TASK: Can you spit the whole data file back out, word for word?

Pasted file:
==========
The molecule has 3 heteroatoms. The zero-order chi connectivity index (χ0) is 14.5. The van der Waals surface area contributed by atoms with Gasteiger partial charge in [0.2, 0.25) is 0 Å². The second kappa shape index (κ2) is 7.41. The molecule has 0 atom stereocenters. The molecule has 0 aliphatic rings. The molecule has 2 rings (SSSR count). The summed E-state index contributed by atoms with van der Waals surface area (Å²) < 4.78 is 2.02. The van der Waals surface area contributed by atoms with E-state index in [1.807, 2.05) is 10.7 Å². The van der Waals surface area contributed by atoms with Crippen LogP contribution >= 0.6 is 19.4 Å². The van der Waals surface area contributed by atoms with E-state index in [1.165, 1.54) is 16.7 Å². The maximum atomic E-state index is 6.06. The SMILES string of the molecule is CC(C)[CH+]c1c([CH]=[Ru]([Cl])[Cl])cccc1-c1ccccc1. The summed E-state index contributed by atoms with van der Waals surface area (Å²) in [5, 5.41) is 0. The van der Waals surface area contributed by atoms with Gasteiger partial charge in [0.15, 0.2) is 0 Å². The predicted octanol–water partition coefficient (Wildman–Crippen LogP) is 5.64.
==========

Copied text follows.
The molecule has 3 heteroatoms. The zero-order chi connectivity index (χ0) is 14.5. The van der Waals surface area contributed by atoms with Gasteiger partial charge in [0.2, 0.25) is 0 Å². The second kappa shape index (κ2) is 7.41. The molecule has 0 atom stereocenters. The molecule has 0 aliphatic rings. The molecule has 2 rings (SSSR count). The summed E-state index contributed by atoms with van der Waals surface area (Å²) < 4.78 is 2.02. The van der Waals surface area contributed by atoms with E-state index in [1.807, 2.05) is 10.7 Å². The van der Waals surface area contributed by atoms with Crippen LogP contribution >= 0.6 is 19.4 Å². The van der Waals surface area contributed by atoms with E-state index in [1.165, 1.54) is 16.7 Å². The maximum atomic E-state index is 6.06. The SMILES string of the molecule is CC(C)[CH+]c1c([CH]=[Ru]([Cl])[Cl])cccc1-c1ccccc1. The summed E-state index contributed by atoms with van der Waals surface area (Å²) in [5, 5.41) is 0. The van der Waals surface area contributed by atoms with Gasteiger partial charge in [0.15, 0.2) is 0 Å². The predicted octanol–water partition coefficient (Wildman–Crippen LogP) is 5.64.